Greater Boca Raton’s residents will soon be asked to approve a tax increase that will provide funds for use by the Greater Boca Raton Beach and Parks District (“District”). I’m quite sure that no one likes taxes, especially tax increases. However, most of us do enjoy the things that our taxes provide: safe and secure cities, great schools, clean and efficient sanitation services, and of course, our wonderful parks. I support the proposed tax hike, and here is why.
For decades, the District has funded the acquisition, development and operation of Boca’s amazing parks for both children and adults that feature something for everyone: quiet nature areas, beaches, playgrounds, sports fields, basketball courts, tennis, golf, the Gumbo Limbo Nature Center, and the Children’s Science Explorium. The District is the primary financing source for Boca’s parks, and its taxing authority includes all of Boca Raton, plus most of the area that is outside Boca’s city limits east of the turnpike, north of the Hillsboro Canal, and south of Clint Moore Road. Under the proposed millage rate hike, the owner of a property valued at $350,000 would see a tax increase of about $80 on a total Palm Beach County tax bill of around $7,000 per year.
The result of the District’s work is evident in Boca Raton’s tag line: “A City Within a Park.” Indeed, Boca’s 1,600 acres of parks represent nearly 10% of its land. We are truly blessed with an abundance of cultured green space that is designed for Greater Boca Raton’s residents to enjoy. And enjoy them they do, as Boca’s Recreation Services Annual Report shows that Boca’s parks served 4.3 million park visitors, including 23,000 scheduled usage hours on its athletic fields.
When it comes to golf, Boca Raton currently offers 36 holes of public golf courses, with its championship 18-hole municipal course, its 9-hole municipal executive course, and its unique beachside 9-hole Red Reef Executive course. How popular are these golf courses? They served 94,557 rounds of golf in 2018 totaling more than 350,000 hours of scheduled public usage, which eclipses the usage hours of all other parks except for Boca’s beaches.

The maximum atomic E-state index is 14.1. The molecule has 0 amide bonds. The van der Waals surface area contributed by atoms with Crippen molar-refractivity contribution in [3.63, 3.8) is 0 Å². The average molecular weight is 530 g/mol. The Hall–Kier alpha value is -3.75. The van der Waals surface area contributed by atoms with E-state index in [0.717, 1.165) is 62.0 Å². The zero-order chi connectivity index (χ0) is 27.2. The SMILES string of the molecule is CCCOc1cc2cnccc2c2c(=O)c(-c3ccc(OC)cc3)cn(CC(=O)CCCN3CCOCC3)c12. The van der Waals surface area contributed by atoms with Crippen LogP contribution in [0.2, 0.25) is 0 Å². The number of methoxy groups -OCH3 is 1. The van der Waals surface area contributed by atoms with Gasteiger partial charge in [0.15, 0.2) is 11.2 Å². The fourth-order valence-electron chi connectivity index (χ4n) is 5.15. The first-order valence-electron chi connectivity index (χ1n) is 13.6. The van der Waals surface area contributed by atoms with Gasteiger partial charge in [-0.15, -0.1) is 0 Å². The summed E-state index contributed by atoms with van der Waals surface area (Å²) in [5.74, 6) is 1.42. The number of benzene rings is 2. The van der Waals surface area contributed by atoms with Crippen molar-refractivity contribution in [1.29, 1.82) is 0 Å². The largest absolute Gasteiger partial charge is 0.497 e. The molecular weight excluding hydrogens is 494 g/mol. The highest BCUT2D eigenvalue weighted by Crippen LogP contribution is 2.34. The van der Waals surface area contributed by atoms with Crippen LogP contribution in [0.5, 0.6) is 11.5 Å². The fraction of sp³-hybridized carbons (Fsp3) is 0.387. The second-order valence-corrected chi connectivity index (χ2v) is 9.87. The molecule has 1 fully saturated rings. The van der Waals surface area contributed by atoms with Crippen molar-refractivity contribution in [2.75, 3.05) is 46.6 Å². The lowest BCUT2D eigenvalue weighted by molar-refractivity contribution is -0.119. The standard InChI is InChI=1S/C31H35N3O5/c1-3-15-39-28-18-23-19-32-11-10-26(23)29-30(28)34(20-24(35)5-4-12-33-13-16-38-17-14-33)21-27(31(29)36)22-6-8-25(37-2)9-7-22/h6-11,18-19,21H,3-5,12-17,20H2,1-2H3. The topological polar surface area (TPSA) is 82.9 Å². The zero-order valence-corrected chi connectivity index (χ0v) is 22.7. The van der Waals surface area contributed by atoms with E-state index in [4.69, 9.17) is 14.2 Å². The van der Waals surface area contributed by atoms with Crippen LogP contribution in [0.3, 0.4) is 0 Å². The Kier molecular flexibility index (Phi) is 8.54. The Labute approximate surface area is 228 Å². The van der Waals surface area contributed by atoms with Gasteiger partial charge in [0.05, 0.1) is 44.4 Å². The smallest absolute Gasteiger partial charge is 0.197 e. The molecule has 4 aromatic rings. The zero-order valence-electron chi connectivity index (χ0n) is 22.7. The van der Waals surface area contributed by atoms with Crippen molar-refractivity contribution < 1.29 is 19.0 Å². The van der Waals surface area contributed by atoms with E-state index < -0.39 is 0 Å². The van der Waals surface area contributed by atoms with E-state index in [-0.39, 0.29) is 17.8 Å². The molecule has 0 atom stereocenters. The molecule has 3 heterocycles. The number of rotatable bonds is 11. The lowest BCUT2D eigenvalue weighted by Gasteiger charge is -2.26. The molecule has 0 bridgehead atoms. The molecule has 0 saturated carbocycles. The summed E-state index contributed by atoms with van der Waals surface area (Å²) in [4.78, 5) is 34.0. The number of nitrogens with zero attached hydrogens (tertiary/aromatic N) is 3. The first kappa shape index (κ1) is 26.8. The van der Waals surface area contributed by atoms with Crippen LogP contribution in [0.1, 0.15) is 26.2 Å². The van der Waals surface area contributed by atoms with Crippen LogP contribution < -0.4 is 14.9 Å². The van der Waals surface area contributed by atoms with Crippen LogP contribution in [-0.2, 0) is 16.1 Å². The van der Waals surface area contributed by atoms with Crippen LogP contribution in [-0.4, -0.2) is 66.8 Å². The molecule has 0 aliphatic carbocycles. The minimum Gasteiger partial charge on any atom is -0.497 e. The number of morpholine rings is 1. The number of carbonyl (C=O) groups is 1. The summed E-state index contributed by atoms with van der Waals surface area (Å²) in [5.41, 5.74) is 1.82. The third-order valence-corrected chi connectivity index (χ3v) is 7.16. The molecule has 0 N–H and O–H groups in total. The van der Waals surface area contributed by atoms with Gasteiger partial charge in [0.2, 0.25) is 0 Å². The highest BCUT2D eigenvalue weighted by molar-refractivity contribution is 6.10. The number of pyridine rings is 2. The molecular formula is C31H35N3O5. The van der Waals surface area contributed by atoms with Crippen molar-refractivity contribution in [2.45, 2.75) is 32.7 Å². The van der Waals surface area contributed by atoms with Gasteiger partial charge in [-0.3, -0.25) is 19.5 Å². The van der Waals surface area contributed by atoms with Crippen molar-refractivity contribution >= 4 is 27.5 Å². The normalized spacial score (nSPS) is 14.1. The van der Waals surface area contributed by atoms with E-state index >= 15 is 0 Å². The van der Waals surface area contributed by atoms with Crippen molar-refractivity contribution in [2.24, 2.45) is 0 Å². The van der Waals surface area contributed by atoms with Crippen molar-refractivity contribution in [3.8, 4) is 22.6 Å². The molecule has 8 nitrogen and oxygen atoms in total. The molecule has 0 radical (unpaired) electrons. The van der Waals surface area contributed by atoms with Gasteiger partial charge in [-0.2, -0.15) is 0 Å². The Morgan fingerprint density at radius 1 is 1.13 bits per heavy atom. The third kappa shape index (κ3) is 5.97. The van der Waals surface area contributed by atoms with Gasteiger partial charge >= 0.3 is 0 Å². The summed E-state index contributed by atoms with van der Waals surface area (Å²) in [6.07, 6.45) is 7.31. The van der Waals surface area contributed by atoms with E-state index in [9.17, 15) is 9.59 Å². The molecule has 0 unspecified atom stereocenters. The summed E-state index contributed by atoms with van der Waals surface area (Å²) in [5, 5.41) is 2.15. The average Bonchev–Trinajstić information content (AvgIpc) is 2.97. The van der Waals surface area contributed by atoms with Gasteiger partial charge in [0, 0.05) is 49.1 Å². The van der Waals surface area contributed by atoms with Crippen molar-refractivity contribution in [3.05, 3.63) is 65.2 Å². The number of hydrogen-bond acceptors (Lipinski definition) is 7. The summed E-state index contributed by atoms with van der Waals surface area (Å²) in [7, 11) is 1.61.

Unlike most municipal parks, golf courses have the capacity to pay for themselves through greens fees paid by golfers. However, the costs of creating parks, including golf courses, are generally paid via taxes. Boca built its municipal golf course in 1982, funded by tax dollars. Now, with the sale of the golf course to a developer for $65 million, the City is looking to spend its windfall profit elsewhere. As a result, the District is seeking this temporary tax increase in order to fund the relocation of the city’s municipal course to the former Ocean Breeze Golf Course site. The product of this move will be called the Boca National Golf Course, which will be a golf park rivaling both the best of Boca’s sports parks and the best area golf courses.
So, what would taxpayers receive in return for the proposed tax increase? For golfers, the answer is simple: the tax increase means the continuation of public golf in Boca Raton. But the new facility will be so much more. A look at the master plan for Boca National shows that it will provide a big upgrade in Boca’s public golf amenities with its regulation 18-hole course, innovative 11-hole short course, free putting course and short game practice areas, and its large lighted driving range, learning center, and clubhouse cafe. Truly, Boca’s golfing public will be able to enjoy one of the finest public golf facilities in South Florida. And it will be the only full-scale public golf facility east of I-95 for miles.
But what about non-golfers? Most of Boca’s parks are oriented around a theme, whether it be a sport like baseball, soccer, swimming, tennis, or basketball, an activity like beachgoing, children’s playgrounds, or even dogs. Whether we use any of these parks or not, we all benefit from having them in Boca. And whether we use them or not, we pay for them as part of our property taxes.
Many taxpayers may use the parks differently throughout various stages of their lives. For example, when my son was a baby, we used the playgrounds and swings at Rutherford and Lake Wyman parks. When he was a toddler, we frequented Sugar Sand Park and its fantastic playground, carousel, and Science Explorium. A few years later, he used Sugar Sand’s baseball fields, Lake Wyman’s tennis court, and the Red Reef Park and other public golf courses. I suspect most residents have had similar experiences, and like me, are happy to live in Boca Raton where we have wonderful parks available to us. Our parks make Boca the great city that it is, and we are lucky to be able to use most of them whenever we want.